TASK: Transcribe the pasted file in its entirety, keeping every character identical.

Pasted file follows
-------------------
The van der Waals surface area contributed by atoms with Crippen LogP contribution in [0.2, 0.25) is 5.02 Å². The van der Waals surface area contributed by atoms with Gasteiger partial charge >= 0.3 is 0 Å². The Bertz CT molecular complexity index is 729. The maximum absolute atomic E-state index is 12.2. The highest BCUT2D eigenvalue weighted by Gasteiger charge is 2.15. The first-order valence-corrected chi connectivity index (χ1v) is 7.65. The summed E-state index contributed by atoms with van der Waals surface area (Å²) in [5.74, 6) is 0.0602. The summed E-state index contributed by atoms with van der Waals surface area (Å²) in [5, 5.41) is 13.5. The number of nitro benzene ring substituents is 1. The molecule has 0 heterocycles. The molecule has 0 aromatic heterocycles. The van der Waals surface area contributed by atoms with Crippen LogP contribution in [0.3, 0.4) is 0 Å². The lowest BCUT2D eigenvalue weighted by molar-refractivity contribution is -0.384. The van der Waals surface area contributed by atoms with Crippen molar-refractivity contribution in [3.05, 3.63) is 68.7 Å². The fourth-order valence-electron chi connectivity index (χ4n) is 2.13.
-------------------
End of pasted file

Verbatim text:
The van der Waals surface area contributed by atoms with Crippen LogP contribution in [0.2, 0.25) is 5.02 Å². The van der Waals surface area contributed by atoms with Gasteiger partial charge >= 0.3 is 0 Å². The Bertz CT molecular complexity index is 729. The maximum absolute atomic E-state index is 12.2. The highest BCUT2D eigenvalue weighted by Gasteiger charge is 2.15. The first-order valence-corrected chi connectivity index (χ1v) is 7.65. The summed E-state index contributed by atoms with van der Waals surface area (Å²) in [5.74, 6) is 0.0602. The summed E-state index contributed by atoms with van der Waals surface area (Å²) in [5, 5.41) is 13.5. The number of nitro benzene ring substituents is 1. The molecule has 0 heterocycles. The molecule has 0 aromatic heterocycles. The van der Waals surface area contributed by atoms with Crippen LogP contribution in [0.3, 0.4) is 0 Å². The lowest BCUT2D eigenvalue weighted by molar-refractivity contribution is -0.384. The van der Waals surface area contributed by atoms with Crippen molar-refractivity contribution in [3.05, 3.63) is 68.7 Å². The fourth-order valence-electron chi connectivity index (χ4n) is 2.13.